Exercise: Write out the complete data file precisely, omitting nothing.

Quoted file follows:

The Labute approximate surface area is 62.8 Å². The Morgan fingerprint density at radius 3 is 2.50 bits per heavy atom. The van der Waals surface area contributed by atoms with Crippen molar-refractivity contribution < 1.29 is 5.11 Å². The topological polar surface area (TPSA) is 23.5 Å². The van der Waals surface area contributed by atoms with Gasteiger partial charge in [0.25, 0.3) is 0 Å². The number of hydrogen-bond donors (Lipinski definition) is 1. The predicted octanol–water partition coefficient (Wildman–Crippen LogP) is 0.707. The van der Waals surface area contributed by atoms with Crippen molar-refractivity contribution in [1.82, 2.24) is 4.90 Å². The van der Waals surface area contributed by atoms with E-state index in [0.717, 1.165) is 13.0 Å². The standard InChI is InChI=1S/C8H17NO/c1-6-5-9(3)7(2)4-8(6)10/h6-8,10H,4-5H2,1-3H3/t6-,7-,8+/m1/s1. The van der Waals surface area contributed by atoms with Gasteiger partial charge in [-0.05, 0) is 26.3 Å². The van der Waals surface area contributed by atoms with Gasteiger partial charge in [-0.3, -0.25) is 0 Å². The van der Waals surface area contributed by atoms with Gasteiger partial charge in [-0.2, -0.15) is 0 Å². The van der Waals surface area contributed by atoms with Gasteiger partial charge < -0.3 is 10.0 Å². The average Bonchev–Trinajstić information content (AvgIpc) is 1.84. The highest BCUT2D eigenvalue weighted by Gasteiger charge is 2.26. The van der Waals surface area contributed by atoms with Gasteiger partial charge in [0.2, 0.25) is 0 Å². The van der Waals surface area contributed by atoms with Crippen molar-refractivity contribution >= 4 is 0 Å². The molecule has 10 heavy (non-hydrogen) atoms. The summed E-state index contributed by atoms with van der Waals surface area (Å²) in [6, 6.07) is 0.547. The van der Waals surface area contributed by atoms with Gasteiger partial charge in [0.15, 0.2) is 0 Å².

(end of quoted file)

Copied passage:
The Labute approximate surface area is 62.8 Å². The Morgan fingerprint density at radius 3 is 2.50 bits per heavy atom. The van der Waals surface area contributed by atoms with Crippen molar-refractivity contribution < 1.29 is 5.11 Å². The topological polar surface area (TPSA) is 23.5 Å². The van der Waals surface area contributed by atoms with Gasteiger partial charge in [0.25, 0.3) is 0 Å². The number of hydrogen-bond donors (Lipinski definition) is 1. The predicted octanol–water partition coefficient (Wildman–Crippen LogP) is 0.707. The van der Waals surface area contributed by atoms with Crippen molar-refractivity contribution in [1.82, 2.24) is 4.90 Å². The van der Waals surface area contributed by atoms with E-state index in [0.717, 1.165) is 13.0 Å². The standard InChI is InChI=1S/C8H17NO/c1-6-5-9(3)7(2)4-8(6)10/h6-8,10H,4-5H2,1-3H3/t6-,7-,8+/m1/s1. The van der Waals surface area contributed by atoms with Gasteiger partial charge in [-0.05, 0) is 26.3 Å². The van der Waals surface area contributed by atoms with Gasteiger partial charge in [-0.3, -0.25) is 0 Å². The van der Waals surface area contributed by atoms with Gasteiger partial charge in [-0.2, -0.15) is 0 Å². The van der Waals surface area contributed by atoms with Gasteiger partial charge < -0.3 is 10.0 Å². The average Bonchev–Trinajstić information content (AvgIpc) is 1.84. The highest BCUT2D eigenvalue weighted by Gasteiger charge is 2.26. The van der Waals surface area contributed by atoms with Gasteiger partial charge in [0.2, 0.25) is 0 Å². The van der Waals surface area contributed by atoms with Crippen molar-refractivity contribution >= 4 is 0 Å². The molecule has 10 heavy (non-hydrogen) atoms. The summed E-state index contributed by atoms with van der Waals surface area (Å²) in [6, 6.07) is 0.547. The van der Waals surface area contributed by atoms with Gasteiger partial charge in [0.15, 0.2) is 0 Å².